View Photo Gallery: More than 60 years after it was suppressed by the Army, a powerful John Huston documentary has been restored by the National Archives and is now available on the Web. “Let There Be Light” portrays soldiers suffering from the psychological wounds of war in an unscripted documentary.

John Huston’s controversial World War II documentary about soldiers suffering from combat stress has been restored by the National Archives and put online to mark Memorial Day.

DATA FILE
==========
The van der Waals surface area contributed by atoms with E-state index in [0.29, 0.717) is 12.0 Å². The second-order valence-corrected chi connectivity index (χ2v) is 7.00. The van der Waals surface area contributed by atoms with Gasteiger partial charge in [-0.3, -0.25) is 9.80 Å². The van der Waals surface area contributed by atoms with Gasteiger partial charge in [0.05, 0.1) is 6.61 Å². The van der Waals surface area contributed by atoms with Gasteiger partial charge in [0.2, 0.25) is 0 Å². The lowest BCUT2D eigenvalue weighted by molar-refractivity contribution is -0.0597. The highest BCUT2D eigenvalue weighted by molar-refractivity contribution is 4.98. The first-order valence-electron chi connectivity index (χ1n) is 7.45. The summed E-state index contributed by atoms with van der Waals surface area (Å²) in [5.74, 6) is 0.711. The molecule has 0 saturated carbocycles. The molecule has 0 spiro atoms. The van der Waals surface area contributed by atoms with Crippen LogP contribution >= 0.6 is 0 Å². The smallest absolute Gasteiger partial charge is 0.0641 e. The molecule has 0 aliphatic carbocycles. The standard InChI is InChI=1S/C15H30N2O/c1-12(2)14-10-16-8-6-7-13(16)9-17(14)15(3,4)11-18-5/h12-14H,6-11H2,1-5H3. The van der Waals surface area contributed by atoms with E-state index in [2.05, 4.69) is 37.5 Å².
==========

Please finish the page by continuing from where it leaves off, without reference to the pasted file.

The film, “Let There Be Light,” was supressed by the Army and not shown to the public until 1980. The restoration has repaired the soundtrack, allowing viewers to hear once-inaudible conversations between the soldiers and the Army doctors treating them for what was then called shell shock and is now known as post-traumatic stress disorder.

“We hope that by making ‘Let There Be Light’ freely available — and by drawing attention to it — that the courageous documentary will find the audience it was intended to serve,” said Annette Melville, director of the National Film Preservation Foundation, which funded the restoration.

The film will be available on the foundation’s Web site through August.